The supreme court disagreed with that argument, as well as the one about instructions given regarding Guzek's allocution.

    The supreme court noted in its ruling that safety concerns permitted Guzek to be ordered to wear the shock belt while in court, that it did not violate his constitutional rights and that Guzek had been required to wear a shock belt during past re-sentencing trials and did not object.

    Guzek is one of 36 people on death row in Oregon. The state has not executed anyone since 1997.


  6. #6
    Administrator Moh's Avatar
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    Oct 2010
    In today's orders, the United States Supreme Court declined to review Guzek's petition for certiorari.

    Lower Ct: Supreme Court of Oregon
    Case Nos.: (SC58677)
    Decision Date: July 5, 2016


  7. #7
    Administrator Heidi's Avatar
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    Oct 2010

    Forever shackled to a dark, dark night

    As soon as Mark Wilson settled, shackled, into his seat, Michael Wu reminded the inmate why he had been summoned Tuesday to the visitors' center at the Oregon State Correctional Institution.

    This is not a parole hearing, the head of the Board of Parole and Post-Prison Supervision said. The board is seeking testimony only on whether Wilson, convicted of aggravated and felony murder in 1988, is yet "capable of rehabilitation."

    The board typically spends 30 days on those deliberations, Wu added:

    "It might take a little bit more time in your case."

    Wilson was 18 on the summer night in 1987 when he arrived, armed with a .22 Ruger, at the Terrebonne home of Rod and Lois Houser.

    He was keeping bad company: Randy Guzek and Donald Ross Cathey. Guzek was the sadistic ringleader of that crew, but Wilson emptied the 22-bullet banana clip into Rod Houser at Guzek's command.

    His testimony helped secure the death penalty for Guzek, who executed Lois at the door of an upstairs closet. Wilson - who felt so appreciated by prosecutor Ron Brown that he sent him a Christmas card in 1988 - settled for a plea bargain: consecutive life sentences. Forty years before a whiff of parole.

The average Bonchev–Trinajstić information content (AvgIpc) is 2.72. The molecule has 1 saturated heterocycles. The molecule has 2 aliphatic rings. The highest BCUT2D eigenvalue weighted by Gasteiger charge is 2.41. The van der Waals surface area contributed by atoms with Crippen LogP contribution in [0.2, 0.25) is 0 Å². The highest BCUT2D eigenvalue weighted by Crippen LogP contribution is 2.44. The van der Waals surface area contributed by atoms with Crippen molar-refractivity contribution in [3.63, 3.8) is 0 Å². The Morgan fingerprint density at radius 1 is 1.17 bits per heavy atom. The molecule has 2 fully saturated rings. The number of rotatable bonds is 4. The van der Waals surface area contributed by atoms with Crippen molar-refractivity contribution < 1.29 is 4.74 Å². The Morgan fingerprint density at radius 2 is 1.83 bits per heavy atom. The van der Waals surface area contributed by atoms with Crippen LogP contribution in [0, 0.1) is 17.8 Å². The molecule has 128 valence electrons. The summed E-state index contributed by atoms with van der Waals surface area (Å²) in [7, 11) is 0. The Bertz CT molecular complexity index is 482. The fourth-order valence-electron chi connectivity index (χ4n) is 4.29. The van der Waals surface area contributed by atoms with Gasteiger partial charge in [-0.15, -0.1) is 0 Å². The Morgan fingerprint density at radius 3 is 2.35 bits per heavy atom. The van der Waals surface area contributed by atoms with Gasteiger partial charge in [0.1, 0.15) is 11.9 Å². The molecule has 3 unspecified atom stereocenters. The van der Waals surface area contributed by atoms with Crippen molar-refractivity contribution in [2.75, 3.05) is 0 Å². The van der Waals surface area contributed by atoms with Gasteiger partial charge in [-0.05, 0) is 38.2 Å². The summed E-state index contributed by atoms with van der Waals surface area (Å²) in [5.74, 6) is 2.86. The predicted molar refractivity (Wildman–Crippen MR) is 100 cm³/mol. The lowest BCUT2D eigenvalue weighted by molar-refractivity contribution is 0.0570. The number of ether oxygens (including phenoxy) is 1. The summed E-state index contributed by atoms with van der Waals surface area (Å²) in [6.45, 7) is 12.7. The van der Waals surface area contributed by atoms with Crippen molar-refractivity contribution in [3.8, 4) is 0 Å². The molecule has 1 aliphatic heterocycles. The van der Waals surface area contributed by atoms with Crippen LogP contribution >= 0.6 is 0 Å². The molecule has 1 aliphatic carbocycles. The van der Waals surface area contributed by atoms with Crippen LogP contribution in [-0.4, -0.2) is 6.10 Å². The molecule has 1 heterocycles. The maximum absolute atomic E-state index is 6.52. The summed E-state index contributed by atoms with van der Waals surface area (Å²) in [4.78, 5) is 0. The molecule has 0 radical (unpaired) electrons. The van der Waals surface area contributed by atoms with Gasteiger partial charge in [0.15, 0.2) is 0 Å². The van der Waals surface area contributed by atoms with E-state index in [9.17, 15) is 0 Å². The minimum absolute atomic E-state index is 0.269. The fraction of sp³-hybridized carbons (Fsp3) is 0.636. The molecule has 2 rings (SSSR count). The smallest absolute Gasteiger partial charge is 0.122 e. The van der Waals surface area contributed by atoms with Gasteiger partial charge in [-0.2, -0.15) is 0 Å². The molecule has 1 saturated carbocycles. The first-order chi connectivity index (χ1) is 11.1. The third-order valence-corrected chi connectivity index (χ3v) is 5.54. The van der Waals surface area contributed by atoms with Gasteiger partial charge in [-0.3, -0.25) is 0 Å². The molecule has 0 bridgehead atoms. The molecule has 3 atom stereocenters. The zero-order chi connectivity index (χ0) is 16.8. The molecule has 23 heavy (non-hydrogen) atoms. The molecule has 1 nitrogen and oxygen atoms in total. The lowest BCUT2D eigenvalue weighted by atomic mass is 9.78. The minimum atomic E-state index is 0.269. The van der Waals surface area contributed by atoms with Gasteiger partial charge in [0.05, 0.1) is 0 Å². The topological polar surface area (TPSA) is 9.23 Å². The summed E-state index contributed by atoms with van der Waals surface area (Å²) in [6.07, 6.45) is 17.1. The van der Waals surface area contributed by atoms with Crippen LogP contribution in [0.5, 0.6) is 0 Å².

By all accounts, Wilson has done exceptional things with the rest of his life. He nursed 23 terminally ill inmates through hospice. Raised money for The Dougy Center and crime victims. Stayed clear of drugs. Joined Craig Plunkett in teaching a prison class, "Empathy, Forgiveness and Reconciliation."

    "Anyone who has any interaction with him has figured out that he gets it," says Plunkett, who was inspired to start the prison project after his son, Eric, was murdered at Gallaudet University:

    "He's rehabilitated. The victims don't want to admit he's rehabilitated. They're still hurting. And I'd be doing the exact same thing if I hadn't forgiven."

    Since I first spoke to Wilson at Eastern Oregon Correctional Institution in 2005, he has been consistent: honest, chastened, reflective, and determined to somehow make amends for the havoc he unleashed.

    Yet there's so much to forgive.

    "The damage you've done to my family is irreparable," Susan Shirley, the Housers' daughter, told him. "If this crime does not deserve a life sentence, what crime does?"

    As the Oregon Supreme Court has made clear, the parole board is required to focus on "the personal characteristics of the prisoner," not his crime, as it ponders rehabilitation. The court has also reduced the minimum time murderers must serve before they are eligible for parole

    On Tuesday, Jason Thompson, Wilson's attorney, offered eight witnesses, other than family members, who lauded his transformation in prison. "He is not who he was," says Judith Steele, a former prison chaplain. "None of us are."